Is The Future Of Lightweight Campers A Bright One?
Is the camper becoming king?
Wednesday, 10, Jul 2019 02:20
By William Coleman
It seems that no matter what happens in the oil industry fuel costs never reflect the market price fluctuations. The rising costs can make towing a larger van or heavy motorhome quite costly. This is where the lightweight campervan can make a splash.
According to expert research the average average price of fuel has risen four months in a row, not really a surprise, which had lead to unleaded costing 11p per litre more in May than at the beginning of February. Diesel has also seen a hike with it being 7p per litre more expensive as of writing this.
So how do we combat against these ever rising prices? A reduction in weight is always a good start, and I don't worry I am not suggesting a diet. Reducing the weight of your set up by 10kg can save up to the equivalent of £102 in fuel costs, according to a US study.
Aside from removing things from the van to try and reduce weight you can look at potentially using a smaller van or even upgrade yourself to a lightweight camper, which seem to be a very popular option now days.
A spokesman for panel and insulated products supplier Panel Systems said:
"There has definitely been a rise in demand for lightweight vans. There are huge benefits that come with it, and we expect the interest in this will grow further."
The van conversion market growing larger each year and it seems every time you turn around there are new companies popping up creating bespoke campers on VW and Mercedes chassis, to name but a few. There are even whole sections of the NEC that are now dedicated to camper conversions.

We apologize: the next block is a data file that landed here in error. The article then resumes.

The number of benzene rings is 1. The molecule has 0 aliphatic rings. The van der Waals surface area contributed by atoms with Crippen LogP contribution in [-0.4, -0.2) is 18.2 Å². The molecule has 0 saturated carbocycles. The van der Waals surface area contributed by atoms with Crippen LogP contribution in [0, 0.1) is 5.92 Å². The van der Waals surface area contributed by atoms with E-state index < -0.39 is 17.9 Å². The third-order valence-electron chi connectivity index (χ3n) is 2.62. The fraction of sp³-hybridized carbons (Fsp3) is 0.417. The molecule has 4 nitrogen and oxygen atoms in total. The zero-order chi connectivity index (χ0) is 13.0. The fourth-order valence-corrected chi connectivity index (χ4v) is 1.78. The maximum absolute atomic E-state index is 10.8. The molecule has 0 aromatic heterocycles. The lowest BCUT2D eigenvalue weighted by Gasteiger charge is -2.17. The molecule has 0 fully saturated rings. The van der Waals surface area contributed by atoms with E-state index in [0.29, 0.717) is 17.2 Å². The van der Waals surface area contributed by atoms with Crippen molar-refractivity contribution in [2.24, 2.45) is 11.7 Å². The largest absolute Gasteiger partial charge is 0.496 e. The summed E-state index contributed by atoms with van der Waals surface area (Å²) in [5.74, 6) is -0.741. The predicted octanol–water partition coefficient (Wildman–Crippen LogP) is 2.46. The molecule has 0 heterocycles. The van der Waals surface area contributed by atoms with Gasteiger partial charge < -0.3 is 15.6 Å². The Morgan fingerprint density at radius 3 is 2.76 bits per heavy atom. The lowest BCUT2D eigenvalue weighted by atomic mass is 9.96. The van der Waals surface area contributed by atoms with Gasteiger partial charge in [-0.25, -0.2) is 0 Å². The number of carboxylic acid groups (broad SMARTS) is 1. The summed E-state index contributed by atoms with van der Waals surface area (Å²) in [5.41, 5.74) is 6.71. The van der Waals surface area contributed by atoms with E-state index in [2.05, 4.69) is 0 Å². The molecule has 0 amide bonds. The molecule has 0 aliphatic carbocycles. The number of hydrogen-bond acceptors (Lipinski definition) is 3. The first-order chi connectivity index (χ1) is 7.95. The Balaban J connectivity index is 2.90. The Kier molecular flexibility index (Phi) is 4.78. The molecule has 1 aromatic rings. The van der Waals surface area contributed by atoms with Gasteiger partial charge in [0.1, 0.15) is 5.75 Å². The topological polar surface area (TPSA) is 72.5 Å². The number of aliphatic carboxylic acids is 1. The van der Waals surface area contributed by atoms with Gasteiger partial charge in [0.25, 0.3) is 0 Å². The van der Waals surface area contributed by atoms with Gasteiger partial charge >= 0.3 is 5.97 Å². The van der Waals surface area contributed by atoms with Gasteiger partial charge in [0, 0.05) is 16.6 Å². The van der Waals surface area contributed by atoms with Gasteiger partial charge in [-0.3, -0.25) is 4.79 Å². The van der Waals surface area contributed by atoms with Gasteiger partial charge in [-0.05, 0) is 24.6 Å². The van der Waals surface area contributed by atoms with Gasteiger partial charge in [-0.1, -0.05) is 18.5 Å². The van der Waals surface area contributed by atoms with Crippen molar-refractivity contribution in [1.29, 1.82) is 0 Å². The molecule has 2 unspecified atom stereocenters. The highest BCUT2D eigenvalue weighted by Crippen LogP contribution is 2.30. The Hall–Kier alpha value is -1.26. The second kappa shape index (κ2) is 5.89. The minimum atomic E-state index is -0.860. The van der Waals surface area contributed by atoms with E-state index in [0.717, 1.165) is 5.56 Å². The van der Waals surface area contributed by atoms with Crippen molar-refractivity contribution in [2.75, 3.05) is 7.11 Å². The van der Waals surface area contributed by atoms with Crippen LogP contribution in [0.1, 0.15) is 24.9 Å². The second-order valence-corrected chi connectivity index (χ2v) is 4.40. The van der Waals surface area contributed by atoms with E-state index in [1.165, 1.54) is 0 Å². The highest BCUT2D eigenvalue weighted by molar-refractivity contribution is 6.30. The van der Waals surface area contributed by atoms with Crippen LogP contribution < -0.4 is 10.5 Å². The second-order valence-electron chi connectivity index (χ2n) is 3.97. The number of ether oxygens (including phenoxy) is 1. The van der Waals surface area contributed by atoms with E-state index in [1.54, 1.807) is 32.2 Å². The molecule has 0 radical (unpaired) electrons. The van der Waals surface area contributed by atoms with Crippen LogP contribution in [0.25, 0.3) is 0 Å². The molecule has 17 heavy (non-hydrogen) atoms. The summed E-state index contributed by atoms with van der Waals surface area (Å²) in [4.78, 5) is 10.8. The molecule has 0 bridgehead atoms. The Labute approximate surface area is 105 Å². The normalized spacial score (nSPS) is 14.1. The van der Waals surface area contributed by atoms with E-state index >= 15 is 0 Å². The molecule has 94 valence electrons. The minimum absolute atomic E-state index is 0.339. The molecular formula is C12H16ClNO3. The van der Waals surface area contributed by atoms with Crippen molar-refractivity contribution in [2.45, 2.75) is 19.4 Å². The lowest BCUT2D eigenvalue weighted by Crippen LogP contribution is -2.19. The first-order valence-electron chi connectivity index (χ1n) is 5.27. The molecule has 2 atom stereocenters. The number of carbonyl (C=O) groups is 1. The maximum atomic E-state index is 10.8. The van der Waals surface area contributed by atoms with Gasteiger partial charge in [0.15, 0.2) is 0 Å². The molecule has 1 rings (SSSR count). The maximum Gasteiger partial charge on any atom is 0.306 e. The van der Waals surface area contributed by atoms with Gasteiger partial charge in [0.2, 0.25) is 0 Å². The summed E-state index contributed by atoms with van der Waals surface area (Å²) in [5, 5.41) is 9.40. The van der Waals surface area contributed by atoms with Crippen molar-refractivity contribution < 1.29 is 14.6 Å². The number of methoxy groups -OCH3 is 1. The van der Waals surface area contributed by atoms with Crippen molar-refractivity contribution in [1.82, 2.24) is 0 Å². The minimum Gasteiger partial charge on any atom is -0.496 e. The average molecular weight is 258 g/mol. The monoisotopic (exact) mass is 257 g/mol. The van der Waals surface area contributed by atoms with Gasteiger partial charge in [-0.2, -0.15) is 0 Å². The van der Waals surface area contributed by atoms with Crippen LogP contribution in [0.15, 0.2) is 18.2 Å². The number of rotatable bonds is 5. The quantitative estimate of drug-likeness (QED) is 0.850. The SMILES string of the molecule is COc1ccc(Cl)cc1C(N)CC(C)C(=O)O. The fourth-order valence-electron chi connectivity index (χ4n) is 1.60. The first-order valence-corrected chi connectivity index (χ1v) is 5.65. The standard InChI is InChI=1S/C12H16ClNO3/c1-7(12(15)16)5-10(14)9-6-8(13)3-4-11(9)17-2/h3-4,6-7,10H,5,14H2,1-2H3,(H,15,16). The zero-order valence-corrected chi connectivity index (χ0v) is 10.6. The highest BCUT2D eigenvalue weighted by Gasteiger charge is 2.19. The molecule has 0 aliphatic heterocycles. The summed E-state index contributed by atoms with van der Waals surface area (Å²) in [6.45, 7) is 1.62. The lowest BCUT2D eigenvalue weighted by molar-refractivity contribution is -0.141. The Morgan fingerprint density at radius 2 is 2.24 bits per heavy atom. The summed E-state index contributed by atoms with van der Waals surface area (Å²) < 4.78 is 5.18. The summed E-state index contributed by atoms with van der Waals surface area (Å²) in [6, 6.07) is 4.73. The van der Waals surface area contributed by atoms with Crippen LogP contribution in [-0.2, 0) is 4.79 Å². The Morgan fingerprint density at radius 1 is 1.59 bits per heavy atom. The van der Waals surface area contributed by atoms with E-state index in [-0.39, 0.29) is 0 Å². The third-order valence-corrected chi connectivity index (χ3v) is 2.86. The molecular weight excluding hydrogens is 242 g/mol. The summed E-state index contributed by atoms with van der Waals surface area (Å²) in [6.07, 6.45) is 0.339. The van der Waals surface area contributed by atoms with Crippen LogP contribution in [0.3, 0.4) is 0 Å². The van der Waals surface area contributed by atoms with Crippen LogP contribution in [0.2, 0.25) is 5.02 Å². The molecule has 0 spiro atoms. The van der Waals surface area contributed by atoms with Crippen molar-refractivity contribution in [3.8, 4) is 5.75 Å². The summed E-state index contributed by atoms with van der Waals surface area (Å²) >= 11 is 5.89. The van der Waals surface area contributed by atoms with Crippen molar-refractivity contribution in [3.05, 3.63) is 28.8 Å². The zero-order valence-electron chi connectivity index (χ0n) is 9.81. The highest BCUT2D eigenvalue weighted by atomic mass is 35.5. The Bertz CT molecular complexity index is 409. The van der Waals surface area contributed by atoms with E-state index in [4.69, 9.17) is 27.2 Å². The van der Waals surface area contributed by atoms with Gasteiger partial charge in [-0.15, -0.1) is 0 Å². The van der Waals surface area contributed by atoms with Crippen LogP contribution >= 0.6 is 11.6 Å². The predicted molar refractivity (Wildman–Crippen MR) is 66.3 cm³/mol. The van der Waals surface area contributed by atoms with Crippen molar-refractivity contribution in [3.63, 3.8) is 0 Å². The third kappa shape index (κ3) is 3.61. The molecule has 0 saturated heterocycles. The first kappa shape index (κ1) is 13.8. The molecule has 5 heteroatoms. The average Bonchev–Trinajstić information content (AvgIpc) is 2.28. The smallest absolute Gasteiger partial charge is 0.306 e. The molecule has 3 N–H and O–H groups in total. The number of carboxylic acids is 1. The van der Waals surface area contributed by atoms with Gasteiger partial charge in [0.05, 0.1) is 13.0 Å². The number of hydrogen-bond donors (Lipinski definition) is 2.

It seems that the lure of the camper is how lightweight they are and the fact they can very easily be used as a day to day vehicle. The issue I see with them is the lack of facilities you get with a motorhome or caravan but this is not stopping a lot of buyers.
"Reducing fuel costs might particularly appeal to families using camper vans as a form of transportation on holidays," he added.
Lightweight material alternatives, such as ThermHex polypropylene honeycomb core and extruded polystyrene, can be used to replace panels that are usually manufactured with a plywood core as part of the wall, roof and linings of the vehicle.
An added bonus of polypropylene honeycomb materials is that they do not absorb moisture like traditional materials such as Plywood, which can swell in the event of a leak and lead to possible delamination issues.
The spokesperson said: "Another important consideration for choosing lightweight materials is how well they can bond to other materials to create sandwich panels. The surface finish of ThermHex is a PET non-woven material. This enables easy bonding of various types of facing materials with all common adhesives, including polyurethane-based glues."
To create a sturdy floor structure in vehicle conversions, lightweight core materials can be used to create timber faced sandwich panels as an alternative to solid timber floors.
"A floor needs to be more structural as it's where people walk. These sandwich panels are lighter than solid timber panels but they maintain the same overall thickness and can still provide excellent strength properties," the spokesman continued.
A lighter commercial vehicle also allows more weight to be carried inside which is beneficial when used by a delivery or catering service, especially in vehicles with a low maximum authorised mass (MAM).
Having spoken with someone within the industry this week it does seem that a lot more plates are being registered and it is their feeling that the van conversion are a major contributing factor for this.